Despite the collapse of the energy sector and flat-to-modest rate of growth in US automotive demand and economy generally, other factors are helping to boost the value of the domestic abrasives market.

"We are seeing more and more re-shoring of US companies that make and use abrasives," Wherry says. "A few years ago these companies moved out to Asia, but they found they were unable to penetrate the Chinese market and also that the quality of the product they can produce there is frequently sub-par."

US abrasives manufacturers might have been repatriated, but according to US Geological Survey (USGS) figures, these companies still rely on China for their raw materials. The US imported 83% of its fused alumina and 60% of its silicon carbide from China between 2011 and 2014.

In its annual review of the abrasives sector for 2015, the USGS notes that "foreign competition, particularly from China, is expected to persist and continue to limit production in North America". 

However Wherry does not regard imports as a threat to the US abrasives industry. "I don’t think we have a problem with dumping of Chinese materials," he says, but acknowledges that cheap steel imports have posed a threat to refractory abrasives demand.


American model Karlie Kloss sports abrasive-cut Swarovski crystal jewellery, which is cut into intricate designs using quartz,  sand and other minerals. (Source: Swarovski)


Although abrasives demand is generally rising at a healthy rate, anecdotal evidence suggests that competition to claim a share of this expanding market is also growing.

Product innovation in this area is tough and huge sums can be invested in R&D for incremental improvements which are difficult to sell to customers. As a result, in addition to research into producing new abrasive materials, technologies for applying abrasives are receiving more attention, with software developments playing an increasingly important role in the industry.

ReportBuyer’s study highlights a growing interest in "accurate manufacturing" techniques offered by new abrasives technologies, while Global Market Insights’ report identifies increasing demand for the exact shaping and finishing of materials abrasives can offer. Specifically, it notes the adoption of robotic abrasive-blasting, which allows for more precise quality control than standard automation systems.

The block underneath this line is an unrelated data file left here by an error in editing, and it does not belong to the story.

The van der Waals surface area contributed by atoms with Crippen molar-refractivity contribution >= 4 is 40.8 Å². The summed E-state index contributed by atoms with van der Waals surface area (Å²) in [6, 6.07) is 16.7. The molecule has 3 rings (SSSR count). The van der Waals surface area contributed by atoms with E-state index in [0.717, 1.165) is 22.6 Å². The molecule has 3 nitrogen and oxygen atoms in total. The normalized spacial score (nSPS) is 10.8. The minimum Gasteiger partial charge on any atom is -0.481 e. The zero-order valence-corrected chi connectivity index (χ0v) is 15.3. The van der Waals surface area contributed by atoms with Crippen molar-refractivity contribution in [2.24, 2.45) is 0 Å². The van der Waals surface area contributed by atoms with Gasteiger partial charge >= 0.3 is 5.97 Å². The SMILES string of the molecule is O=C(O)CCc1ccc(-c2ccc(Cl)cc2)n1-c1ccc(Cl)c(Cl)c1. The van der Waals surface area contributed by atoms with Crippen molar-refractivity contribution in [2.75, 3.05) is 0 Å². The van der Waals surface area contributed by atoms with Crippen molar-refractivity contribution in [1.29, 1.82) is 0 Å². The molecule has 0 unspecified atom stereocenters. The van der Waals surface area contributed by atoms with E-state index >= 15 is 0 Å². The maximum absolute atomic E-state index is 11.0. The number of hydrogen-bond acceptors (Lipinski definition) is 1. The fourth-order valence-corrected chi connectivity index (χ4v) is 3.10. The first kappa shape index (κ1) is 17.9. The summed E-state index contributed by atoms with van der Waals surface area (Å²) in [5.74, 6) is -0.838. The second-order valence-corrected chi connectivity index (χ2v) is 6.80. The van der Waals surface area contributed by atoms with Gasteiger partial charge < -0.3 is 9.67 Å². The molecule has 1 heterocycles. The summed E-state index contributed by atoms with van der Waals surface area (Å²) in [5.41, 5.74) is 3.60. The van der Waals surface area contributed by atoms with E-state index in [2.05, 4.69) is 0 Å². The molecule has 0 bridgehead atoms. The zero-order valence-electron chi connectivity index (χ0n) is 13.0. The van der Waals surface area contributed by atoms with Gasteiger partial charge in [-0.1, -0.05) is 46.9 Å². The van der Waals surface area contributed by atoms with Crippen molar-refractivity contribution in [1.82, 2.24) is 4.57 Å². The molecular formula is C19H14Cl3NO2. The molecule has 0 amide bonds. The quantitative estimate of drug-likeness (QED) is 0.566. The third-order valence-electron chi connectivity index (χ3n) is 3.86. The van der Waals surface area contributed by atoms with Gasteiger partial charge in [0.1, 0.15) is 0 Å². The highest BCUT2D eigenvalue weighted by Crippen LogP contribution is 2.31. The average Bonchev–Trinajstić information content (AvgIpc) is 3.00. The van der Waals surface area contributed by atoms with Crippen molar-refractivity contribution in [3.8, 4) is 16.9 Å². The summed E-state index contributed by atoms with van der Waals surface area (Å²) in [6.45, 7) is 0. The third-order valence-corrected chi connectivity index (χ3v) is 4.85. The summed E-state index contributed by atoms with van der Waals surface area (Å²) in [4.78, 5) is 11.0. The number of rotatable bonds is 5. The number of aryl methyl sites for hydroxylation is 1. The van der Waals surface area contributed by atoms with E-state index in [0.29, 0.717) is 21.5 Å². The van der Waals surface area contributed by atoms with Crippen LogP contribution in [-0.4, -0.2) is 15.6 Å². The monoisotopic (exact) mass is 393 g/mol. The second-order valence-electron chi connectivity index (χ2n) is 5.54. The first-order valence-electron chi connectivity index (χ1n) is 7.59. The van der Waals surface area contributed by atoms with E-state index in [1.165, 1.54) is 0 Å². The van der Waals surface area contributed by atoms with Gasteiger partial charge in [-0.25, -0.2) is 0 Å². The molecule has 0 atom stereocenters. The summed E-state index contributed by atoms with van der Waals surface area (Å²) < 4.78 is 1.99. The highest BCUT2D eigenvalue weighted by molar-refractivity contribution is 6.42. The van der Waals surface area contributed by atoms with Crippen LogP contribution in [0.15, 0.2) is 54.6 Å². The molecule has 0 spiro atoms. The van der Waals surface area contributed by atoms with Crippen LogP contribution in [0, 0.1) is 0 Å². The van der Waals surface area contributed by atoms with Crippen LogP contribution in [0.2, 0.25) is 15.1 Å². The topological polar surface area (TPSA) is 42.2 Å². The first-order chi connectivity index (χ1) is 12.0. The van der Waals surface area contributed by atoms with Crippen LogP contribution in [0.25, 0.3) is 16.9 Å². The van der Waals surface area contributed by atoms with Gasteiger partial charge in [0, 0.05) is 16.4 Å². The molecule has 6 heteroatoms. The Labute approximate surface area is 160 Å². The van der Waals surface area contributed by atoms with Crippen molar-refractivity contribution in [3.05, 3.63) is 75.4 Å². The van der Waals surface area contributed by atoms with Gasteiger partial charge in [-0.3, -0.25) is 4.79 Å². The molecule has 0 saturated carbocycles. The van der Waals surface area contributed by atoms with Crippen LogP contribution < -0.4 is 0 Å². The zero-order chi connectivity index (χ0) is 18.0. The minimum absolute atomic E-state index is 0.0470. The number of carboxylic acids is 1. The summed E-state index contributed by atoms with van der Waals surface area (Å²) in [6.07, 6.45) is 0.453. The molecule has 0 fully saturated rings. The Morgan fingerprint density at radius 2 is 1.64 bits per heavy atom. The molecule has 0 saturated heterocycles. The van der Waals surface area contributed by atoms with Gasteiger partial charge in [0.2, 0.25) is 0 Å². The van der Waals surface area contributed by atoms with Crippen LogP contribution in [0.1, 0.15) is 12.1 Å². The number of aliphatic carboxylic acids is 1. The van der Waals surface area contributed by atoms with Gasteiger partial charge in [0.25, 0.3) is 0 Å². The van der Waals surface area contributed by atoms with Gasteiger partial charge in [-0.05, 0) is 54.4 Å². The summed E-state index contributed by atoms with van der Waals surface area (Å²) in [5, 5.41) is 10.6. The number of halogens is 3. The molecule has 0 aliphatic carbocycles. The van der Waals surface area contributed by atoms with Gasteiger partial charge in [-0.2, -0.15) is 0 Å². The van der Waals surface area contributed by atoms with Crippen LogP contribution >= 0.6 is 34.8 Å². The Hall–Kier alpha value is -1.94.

"One of the few positives to come out of increasingly tight regulation of this industry has been a thrust forward in innovation," says Wherry. "Right now, I’d say that R&D is pretty healthy, we’re seeing a lot of new technologies being developed and brought onto the market."

The rapidly developing software base for abrasives has allowed for these products to be used in an ever-wider range of applications, with some notable achievements.

Earlier this year, abrasive-blasting robots were employed in what will be a two-year project to repaint the Sydney Harbour Bridge in Australia – the first time it had been repainted in its 81-year history.

The maintenance team responsible for
the project needed to find a way of removing the old paint from the structure without exposing workers to harmful substances like lead and asbestos. Collaboration with a group of researchers from Sydney’s University of Technology led to the development of two grit-blasting robots equipped with high-pressure abrasive blasting technology. These devices were able to map the bridge as a virtual 3D structure, determining how much force was needed to remove the paint as they worked their way across the bridge.

The achievement has been hailed as a first by its creators, who think there is potential to commercialise their robotic abrasive technology for maintenance of steel bridges across the world.

In the US, social media giant Facebook recently installed high-precision abrasive water jet cutters at its new hardware prototype laboratory in Menlo Park, California. The devices are being used to build the outer shell of the company’s recently announced Facebook Surround 360, a panoramic camera which is due to be rolled out later this year.

Progress is also being made in other, more traditional application areas. In the aerospace sector, new product lines being pedalled by Belgian industrial materials giant Saint-Gobain include fixed abrasive robotic polishing technology for turbine blades using engineered abrasive belts.